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May 26, 2010     Sentinel Tribune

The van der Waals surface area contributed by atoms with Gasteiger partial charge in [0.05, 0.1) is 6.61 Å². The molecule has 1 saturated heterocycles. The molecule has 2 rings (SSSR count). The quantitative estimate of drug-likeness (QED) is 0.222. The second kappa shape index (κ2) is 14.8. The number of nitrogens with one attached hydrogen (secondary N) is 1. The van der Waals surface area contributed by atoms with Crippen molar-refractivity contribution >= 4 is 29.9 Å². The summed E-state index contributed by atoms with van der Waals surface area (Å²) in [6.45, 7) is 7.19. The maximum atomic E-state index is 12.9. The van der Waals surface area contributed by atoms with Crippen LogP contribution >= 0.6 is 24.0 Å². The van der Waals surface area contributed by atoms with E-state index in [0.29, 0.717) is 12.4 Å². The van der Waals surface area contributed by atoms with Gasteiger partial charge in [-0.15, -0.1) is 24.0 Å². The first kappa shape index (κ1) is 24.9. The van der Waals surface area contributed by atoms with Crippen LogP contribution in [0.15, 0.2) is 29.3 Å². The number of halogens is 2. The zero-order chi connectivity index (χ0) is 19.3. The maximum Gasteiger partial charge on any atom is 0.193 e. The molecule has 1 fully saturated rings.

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SENTINEL TRIBUNE VIEWPOINT Wednesday, May 26, 2010 Page 4 , L BETWEEN By Tom Merchant - Sentinel Tribune -- tmerchant@neppub.com THE LINES Playing chicken? Can you believe this? The following item was gleaned off of the front page of the Worthington Daily Globe last week. Reno, NV voters, dressed in chicken costumes won't be allowed inside Nevada polling place this year. State election offi- cials on Friday, added chicken suits to the list of banned items after weeks of ridicule directed at Republican Senate can- didate Sue Lowden. The millionaire casino executive and former beauty queen recently suggested that people barter with doctors for medical care, like when "our grandparents would bring a chicken to the doctor." Democrats responded by setting up a website, "Chickens for Checkups," and by sending volun- teers in chicken suits to her campaign events. Lowden is in a 12-way primary race to decide Senate Majority Leader Harry Reid's Republican opponent. Well, I don't think it will be a problem to find a few humorous dittys to run by you on this one. Where do I start, so many zingers, so little space! Aside from this being the lamest idea in mod- ern history, I will proceed. First of all l really don't have much to barter with, I suppose I can grab a couple of extra papers to barter with. The first ques- tion I have is, who do you talk to. I am sure a doctor who is paid probably a minimum of $200 an hour is not going to want to barter with every person that comes in the door. Also how many chickens or copies of a newspa- per does a doctor really need? OK, so you probably would have to go to the billing department to talk with someone who is paid a heck of a lot less. But can you imagine some- one in billing trying to figure out whatever you bring in is worth? This is getting so stupid I really have to wonder how this woman ever got to be a millionaire? She must have inherited it. But then if that is the case, she won't have it for long. Last l heard, and have experienced, even the Native American Casinos do not accept beads and trinkets like they did in the early days of this country. I wonder if she thought about how complicat- ed that would make an already complicated sys- tem? It would be a book- keeping nightmare to say the least. As bad as the system we now use is for a lot of folks this would make things totally outrageous. Quite frankly, I can't begin to see where this would cut the cost of medical care. It would take a heck of a flock of chickens to barter for the average heart pro- cedure! Also most people don't have any chickens except maybe a couple in the freezer. .... That brings up another question -- Where would they put all of those chick- ens at the clinic? I don't know about you, but when I was in the service I got really tired of chicken, we had it about five times a week. I couldn't eat chicken for a couple of years after I got out! Have a good week! AI BaH... "Stories from the Cave" How a man thinks Dirty socks are like hand gre- nades. If we toss them near a hamper, that's close enough. A HEALTH REPORT It brought about conversation. We presented thoughtful argu- ments as to which one should have to rise from a position of comfort and change the chan- nel on the TV set. Then the TV remote control became com- monplace. The remote control made for less exercise (other than for thumbs) and a higher obesity rate. Lose pounds. Lose the remote. WORK DAZE I was a college student with a full-time job. I worked nights and went to school days. There were only 24 hours in a day in that bygone era--except, of course, in February when there were 28. I was seated in my workplace lunchroom when another grave- yard shift worker sat down near ments. They're like the out- doors in that the food tastes better there. I enjoy maneuver- ing around posts and battered pianos. The din made by metal chairs in a basement with poor acoustics is music to my ears. I salivate at the thought of hotdish- es, lemon bars, funeral potatoes (scalloped potatoes and ham), and green JelI-O with shredded carrots and mayonnaise. I love a soup and pie supper. It's much more than a fundraiser. It's a simple way to upgrade a day. A BIRTHDAY I attended a l OOth birthday party. The birthday girl didn't look her age. Most that make it to the century mark don't. I wished her a happy birthday and asked if she had any tips for those who wanted to match her longevity. She replied, "Wear comfort- able shoes." KEEPING STUFF Mission Statement The Sentinel Tribune serves the residents and business community of Cottonwood, Redwood, Murray and Lyon County and southwest Minnesota by applying its available resources to accurately and consistently produce a quality newspaper which thoroughly covers the news of the area, stimulates thought and conversation, delivers advertising messages in a timely manner, and provides information of general value to its public. In so doing contributes to the overall quality of life and economic health of its readers, advertisers and community in general while stimulating the professional development of its employ- ees. me. He was twice my age, so I considered him ancient. He told . me that he vas a lucky man .... Iknew he didn't mean:that he, was fortunate to be able to eat with me, so I asked him what he meant. He replied, "1 have a cigarette lighter and a wife-and they both work." ALL I KNOW ABOUT LAWN CARE Always mow the front yard first in case the lawn mower breaks. SOUP AND PIE SUPPERS Suppers are eaten in church- es. That's a good thing. On a life's road filled with twists and bends, it's good to know that supper can be found in a church. Life is short, but the steps are long. We get tired. Because of that, stairs are eliminated when- ever possible. Church base- ments either go away or are no longer used for suppers. A casualty of change. I enjoy visiting church base- I drive by a number of storage units. Buildings meant to hold the belongings of people who have nowhere else to store them. My parents put things away in a place where they would always remember where they put them. At least, that was the idea. The items usually ended up in the last place we would ever look for them. When I was a boy, storage units were empty coffee cans. THINK OF THE ECONOMY AS A CAR'S ENGINE I don't have to tell you about the economy. That's the job of the people on TV. Those talking heads are like the guy who stops by when you are under the hood of your stalled car and says, "It looks like you have engine prob- lems." AS THE ODOMETER TURNS My neighbor Crandall had been stopped for going the wrong way on a one-way street. The policeman told him that he was going the wrong way. Crandall replied, "How do you know? You don't know, where rm going." ANY VOLUNTEERS The man from Elkton, South Dakota told me that he was the tenth of ten children. Times were tough. They even did without the things they didn't want. One day, he asked his mother why she had so many children. She replied, "Where would you have wanted me to stop?" THE CELL PHONE CHRONICLES We had been asked to dis- able our cell phones. A speaker was attempting to pass valu- able information our way. A phone rang loudly in our midst. A woman quickly became one of those annoying loud talkers. "Just between you and me..." she said in the most strident of voices. It wasn't. WASHINGTON, DC I spoke in our nation's capital and enjoyed somesightseeing. Here are some ithings ! learned. For a hick like me, a bigcity is where a good day is r ;sing a bus. I don't mean not catching a bus. I mean not being hit by one. If the seated Abe Lincoln at the Lincoln Memorial were to stand up, he would be 28 feet tall and would scare the living daylights out of people. The Washington Monument looks nothing like George Washington. THE BUMPER STICKER READ On a car in Owatonna, "Faster than a speeding ticket." AI Batt 2010 71622 325 St. 1-1, MN 56042 http:Halbatt.net/ Sentinel Tribune Thomas Merchant Junette Merchant Joan Spielman Jessica Noding (ISSN 8750-3905) Managing Editor Office & Production Office & Production Marketing Specialist Published every Wednesday at Westbrook, Minnesota 56183 Periodicals Postage Paid at Westbrook, Minnesota 56183 SUBSCRIPTION PRICE FOR THE SENTINEL TRIBUNE WILL BE: In the following counties: Cottonwood, Redwood, and Murray $38.00 per year. Elsewhere in Minnesota $42.00 per year. Out of the state $48.00 per year. Canada and foreign countries inquire at the Sentinel Tribune Office. If wrong amount is submitted subscrip- tion will be pro rated accordingly. "Snowbirds" may put their paper on hold at no extra charge while they are gone, or pay $5.00 extra to have it mailed out of state. Missed copies cannot be furnished because the cost of mailing single copies is about $2.00. Any request for a back copy must include $3.00. Newstand price is $1.00 per copy. Copyright 2010 Sentinel Tribune a New Century Press Newspaper Mail Change of Address Notice to: P. O. Box 98, Westbrook, MN 56183 CALL WESTBROOK OFFICE 507-274-6136 FAX 507-274-6137 TOLL-FREE 1-800-410-1859 News Desk E-mail sentrib@ncppub.com Editor tmerchant@ncppub.com OR DROP NEWS ITEMS AT THE OLESON'S MERCANTILE WALNUT GROVE i ....... iTr/ ............................ Monday thru Friday 9:00 a.m. to 5:00 p.m. Saturday 9:00 a.m. to 4:00 p.m. ! 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